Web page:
How do we watch Woody’s movies now?

Allen's films tell us nothing about the abuse charges -- but they do offer tantalizing clues about his psychology

Topics: Movies, Woody Allen, Dylan Farrow, mia farrow, blue jasmine, cate blanchett, Sex, Sexual abuse, child sexual abuse, ,

How do we watch Woody's movies now?Woody Allen (Credit: Reuters/Gustau Nacarino)

Interpreting an artist’s work in light of what we know or believe about his personal behavior and beliefs — or, to turn it around, interpreting the personality through the work — is a dangerous game. None of us can resist looking for such correspondences, though, and I’m not entirely sure we should. Sometimes we talk sanctimoniously about separating the man from the art (I’ll be using the male pronoun, for reasons we all understand) but in point of fact the boundaries between them are never entirely clear and the relationship is always unstable. I’m not wielding the cudgel of post-structuralist theory here; the ambiguity I’m talking about is more like common sense or ordinary understanding.

If you observe that Woody Allen has often played an awkward, nerdy guy who lusts after younger women in his movies, and then suggest that somehow buttresses the case that he is or was a child-abusing pedophile in real life, I suspect most people (although not all) would reject that as an overly crude formulation. But if we talk instead about the generalized atmosphere of sexual dysfunction in Allen’s cinematic universe, its persistent themes of male unhappiness and romantic yearning, and its sardonic-antagonistic portrayals of adult women (especially if they happen to be married to the protagonist), and relate those things only to known facts, the picture looks quite different.

Unfortunately for Allen’s public image, that analysis dovetails all too well with the biography of a man who had a sexual affair with his girlfriend’s teenage daughter, blowing up their blended family and wreaking immense emotional damage that continues to reverberate 20-odd years later. Those are the actions of an insatiable egotist, an emotionally stunted, overly intellectual man-child who cannot quite see other people as real and defaults to pathetic teenage yearbook nostrums: “The heart wants what it wants.” (Did he draw that inside a heart, with a purple gel pen?) All of which is very close to the character Allen has repeatedly played on-screen, sometimes lovingly and sometimes scathingly.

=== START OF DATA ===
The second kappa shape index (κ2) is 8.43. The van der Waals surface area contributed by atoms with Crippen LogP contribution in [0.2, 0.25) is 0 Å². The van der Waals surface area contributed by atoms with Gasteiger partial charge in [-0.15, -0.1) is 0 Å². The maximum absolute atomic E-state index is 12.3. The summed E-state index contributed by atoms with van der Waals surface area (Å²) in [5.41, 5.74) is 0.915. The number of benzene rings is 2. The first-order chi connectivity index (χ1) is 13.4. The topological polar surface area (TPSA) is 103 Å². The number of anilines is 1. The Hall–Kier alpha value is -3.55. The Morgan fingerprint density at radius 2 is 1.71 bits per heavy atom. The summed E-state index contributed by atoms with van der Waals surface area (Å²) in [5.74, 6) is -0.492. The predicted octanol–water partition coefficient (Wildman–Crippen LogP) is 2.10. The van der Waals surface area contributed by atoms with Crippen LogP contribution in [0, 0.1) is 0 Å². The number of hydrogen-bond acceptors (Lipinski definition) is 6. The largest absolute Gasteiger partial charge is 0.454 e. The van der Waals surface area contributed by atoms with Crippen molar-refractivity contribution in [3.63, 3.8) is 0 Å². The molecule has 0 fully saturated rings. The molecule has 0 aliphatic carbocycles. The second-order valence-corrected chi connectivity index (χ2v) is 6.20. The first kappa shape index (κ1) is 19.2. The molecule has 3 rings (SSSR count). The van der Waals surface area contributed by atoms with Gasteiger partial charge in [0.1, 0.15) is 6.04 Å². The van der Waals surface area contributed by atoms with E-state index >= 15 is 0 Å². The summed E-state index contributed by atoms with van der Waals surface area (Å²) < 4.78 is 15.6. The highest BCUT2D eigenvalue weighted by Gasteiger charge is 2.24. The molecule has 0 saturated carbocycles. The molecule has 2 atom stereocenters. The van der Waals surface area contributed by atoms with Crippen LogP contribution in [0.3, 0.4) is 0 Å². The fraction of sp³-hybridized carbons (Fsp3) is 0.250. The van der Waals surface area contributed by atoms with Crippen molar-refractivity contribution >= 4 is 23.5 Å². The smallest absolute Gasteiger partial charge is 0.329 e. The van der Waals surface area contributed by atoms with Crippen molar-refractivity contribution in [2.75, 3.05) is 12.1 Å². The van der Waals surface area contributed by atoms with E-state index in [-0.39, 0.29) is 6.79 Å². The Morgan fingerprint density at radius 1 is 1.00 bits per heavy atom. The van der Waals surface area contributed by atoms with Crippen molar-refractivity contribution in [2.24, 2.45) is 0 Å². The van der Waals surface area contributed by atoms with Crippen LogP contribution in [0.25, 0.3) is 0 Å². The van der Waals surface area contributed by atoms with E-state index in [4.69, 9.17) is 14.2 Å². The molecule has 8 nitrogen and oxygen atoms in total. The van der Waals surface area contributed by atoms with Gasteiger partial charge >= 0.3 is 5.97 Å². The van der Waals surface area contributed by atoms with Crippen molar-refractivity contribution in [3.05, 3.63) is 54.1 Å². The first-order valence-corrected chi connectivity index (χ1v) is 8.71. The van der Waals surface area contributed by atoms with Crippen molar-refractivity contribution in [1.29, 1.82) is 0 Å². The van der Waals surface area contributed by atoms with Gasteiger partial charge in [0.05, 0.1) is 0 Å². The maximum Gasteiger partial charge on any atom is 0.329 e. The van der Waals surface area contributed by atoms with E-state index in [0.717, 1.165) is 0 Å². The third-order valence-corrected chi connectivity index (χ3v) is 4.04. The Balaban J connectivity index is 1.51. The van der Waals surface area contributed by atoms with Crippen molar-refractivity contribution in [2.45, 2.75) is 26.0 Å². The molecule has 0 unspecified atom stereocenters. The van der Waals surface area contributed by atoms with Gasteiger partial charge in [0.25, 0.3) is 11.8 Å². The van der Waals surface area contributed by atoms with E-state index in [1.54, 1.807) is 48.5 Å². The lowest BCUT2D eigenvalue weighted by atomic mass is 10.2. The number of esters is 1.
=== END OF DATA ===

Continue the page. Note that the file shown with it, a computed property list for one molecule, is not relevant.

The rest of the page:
In his comic performances and in his life, Allen has often played the role of a taboo-breaker, pursuing the teenage Mariel Hemingway in “Manhattan” and skirting the incest shibboleth in his real-world relationship with Soon-Yi Previn, who is now his wife. Allen’s detractors often refer to Soon-Yi as his adopted daughter or stepdaughter, and then his defenders rush to correct them, since Allen was never married to Mia Farrow and never adopted Soon-Yi. As with so many other things about this case, it strikes me that there’s no right answer: No, Woody and Soon-Yi were not technically related, but it was pretty damn close to that; the confusion reflects the widespread sense that a taboo was violated, even if it was just the taboo against being a lecherous creepazoid with appalling judgment. And while there’s no clear connection between being an adult man who digs teenage girls and one who preys on little kids — indeed, they are generally regarded as distinct pathologies — the vibe we get off Allen, in his art and his life, is that of a damaged personality with boundary issues.

Art is often — very often, I would say — a form of confession, revelation and self-indictment. But it’s also one that is never simple or straightforward: It’s an indictment written in a language we can’t read, for fantastical crimes that may not exist in the tangible world. Do the uncomfortable correspondences between Allen’s movies and his private life tell us anything about Dylan Farrow’s allegation that he molested her when she was 7 years old? They do not. Whether or not the abuse occurred is a question of fact to which we will never have an answer, not a subject for artistic interpretation or intellectual posturing. But let’s not pretend that the uneasy sexual universe of Allen’s films plays no role in this overheated cultural conversation, or that Allen’s obvious on-screen jones for younger sexual partners, from the late 1970s onward, does not look troubling in hindsight, or that the totality of what we know or think we know about Woody Allen does not nudge us — perhaps slightly, and perhaps unfairly — toward finding Farrow’s charges plausible or at least conceivable.

As for the longer-term question of how this scandal will affect Allen’s artistic reputation, and how (or whether) people will watch his movies in the future, we can’t answer that one yet either. Two weeks ago, Cate Blanchett looked like a sure-fire slam-dunk in the best actress Oscar race for her role in Allen’s “Blue Jasmine” (a grossly overrated film, by the way). As Blanchett is now acutely aware, Allen’s artistic currency has abruptly deflated, and you can almost feel academy voters looking at Amy Adams and her cut-to-the-navel outfits from “American Hustle” with relief and gratitude. But here’s the thing: If books or plays or films can sometimes be read as biographical footnotes or psychological snapshots, they can never be limited to that (if they’re any good). They ultimately belong to the world rather than to the person who made them; they eat their own tails, cast strange shadows, reveal unexpected meanings.